NZSC 185
Skyward Aviation 2008 Limited owned a property in Burwood, Christchurch (the property) with a 207m2 early 1900s villa home (the house) and a 64m2 free-standing sleep-out built in 2009 (the sleep-out). Both the house and the sleep-out were damaged in the earthquakes, and the property is within the residential red zone.
Skyward and Tower were unable to reach agreement on how to calculate the amount to be paid to Skyward for the house.
The policy provided for four alternative options for settlement. There are:
- the full replacement value of the house at the situation; or
- the full replacement value of the house on another site chosen by Skyward. This cost must not be greater than rebuilding the house at the situation; or
- the cost of buying another house, including necessary legal and associated fees. This cost must not be greater than rebuilding the house on its present site; or
- the present day value.
High Court decision
In the High Court, David Gendall J decided that it was Tower's choice whether to make payment, rebuild, replace or repair the house. He also decided that where the choice is to buy another house, the maximum amount payable is calculated on the cost of purchasing a house which is comparable in size, construction, style, and condition.
Skyward appealed this decision.
Court of Appeal decision
The Court of Appeal reversed the High Court's judgment, making three observations:
"First, only to the extent that the policy restricts its options should the policyholder be deprived of its control over repair, rebuilding or sale of its property. Second, once it is established that the insurer must pay the full measure of loss, it should be indifferent to the policyholder's decision about how to reinstate the property. Third, until that point the insurer has a direct interest in how the claim is settled, since that decision will determine how much it will pay."
The Court of Appeal therefore decided that the homeowner has the ultimate right to decide what to do with the property, and that if the house is not economically repairable it is not up to Tower to choose the basis of settlement. The insured is the one who can chose whether to rebuild on that site, rebuild on another site, or buy another house.
The Court of Appeal then considered the correct way to calculate the amount payable for the purchase of another house. The High Court had said that if the insured was going to purchase a new house, then it should be comparable to the one being replaced. The Court of Appeal disagreed, and said that:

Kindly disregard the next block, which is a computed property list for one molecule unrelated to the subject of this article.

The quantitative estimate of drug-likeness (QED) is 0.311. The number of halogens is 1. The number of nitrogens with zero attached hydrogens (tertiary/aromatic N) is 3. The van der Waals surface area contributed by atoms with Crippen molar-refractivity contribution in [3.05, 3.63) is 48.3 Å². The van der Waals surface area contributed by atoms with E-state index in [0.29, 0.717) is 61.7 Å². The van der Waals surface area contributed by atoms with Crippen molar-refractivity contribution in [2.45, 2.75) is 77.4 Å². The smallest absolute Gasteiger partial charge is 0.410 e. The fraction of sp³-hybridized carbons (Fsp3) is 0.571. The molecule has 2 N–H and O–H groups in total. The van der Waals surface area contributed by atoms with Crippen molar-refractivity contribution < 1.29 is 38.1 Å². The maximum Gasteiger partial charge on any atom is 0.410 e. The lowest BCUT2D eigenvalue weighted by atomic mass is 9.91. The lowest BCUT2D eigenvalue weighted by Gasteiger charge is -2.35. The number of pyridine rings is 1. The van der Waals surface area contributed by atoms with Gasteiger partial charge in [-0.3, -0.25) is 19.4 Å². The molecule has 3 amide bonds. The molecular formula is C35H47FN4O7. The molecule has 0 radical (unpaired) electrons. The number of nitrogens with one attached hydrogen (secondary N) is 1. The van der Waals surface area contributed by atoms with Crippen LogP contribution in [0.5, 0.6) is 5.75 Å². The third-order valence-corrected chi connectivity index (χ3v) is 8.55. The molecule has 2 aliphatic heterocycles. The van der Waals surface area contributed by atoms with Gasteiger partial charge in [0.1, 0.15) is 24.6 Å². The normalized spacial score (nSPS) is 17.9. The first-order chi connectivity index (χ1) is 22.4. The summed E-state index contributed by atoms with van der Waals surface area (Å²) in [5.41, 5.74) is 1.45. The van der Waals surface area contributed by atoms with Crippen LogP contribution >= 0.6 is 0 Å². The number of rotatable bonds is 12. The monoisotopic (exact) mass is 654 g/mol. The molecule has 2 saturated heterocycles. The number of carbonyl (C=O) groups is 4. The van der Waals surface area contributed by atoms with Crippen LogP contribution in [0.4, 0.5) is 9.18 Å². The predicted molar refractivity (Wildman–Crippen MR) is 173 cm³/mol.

"The amount payable by Tower if Skyward buys another house is not subject to any other limitation. In essence, the policyholder is not obliged to choose a house of comparable size, construction, condition and style as its existing house once it is agreed that its existing house is damaged beyond economic repair."
The only limitation in the policy was that the cost of buying another house must not be greater than the cost of rebuilding the house on its present site.
Tower then appealed this decision.
Supreme Court decision
The Supreme Court noted that Tower had, pursuant to the policy, the option to make payment, rebuild, replace or repair the house, and in this case it was common ground that Tower has elected to make payment. They also recorded that:
"We note in passing that the assumption of the parties is that under option (c), 'the cost of buying another house' refers not to the price paid by the insured for the land and house but rather only that portion of the price which is referable to the house. We have not been asked to determine whether this assumption is correct."
The Supreme Court then went on to consider the main issue before it, how the amount payable by Tower is to be calculated. They noted that the insurance policy is for full replacement, on a new for old basis. They remarked that:
"The availability of such policies reflects a recognition that a traditional indemnity value policy may not provide sufficient funds to enable a damaged building to be repaired or rebuilt given that such exercises will require new materials and compliance with current building standards which may be more stringent than those in place when the building was constructed."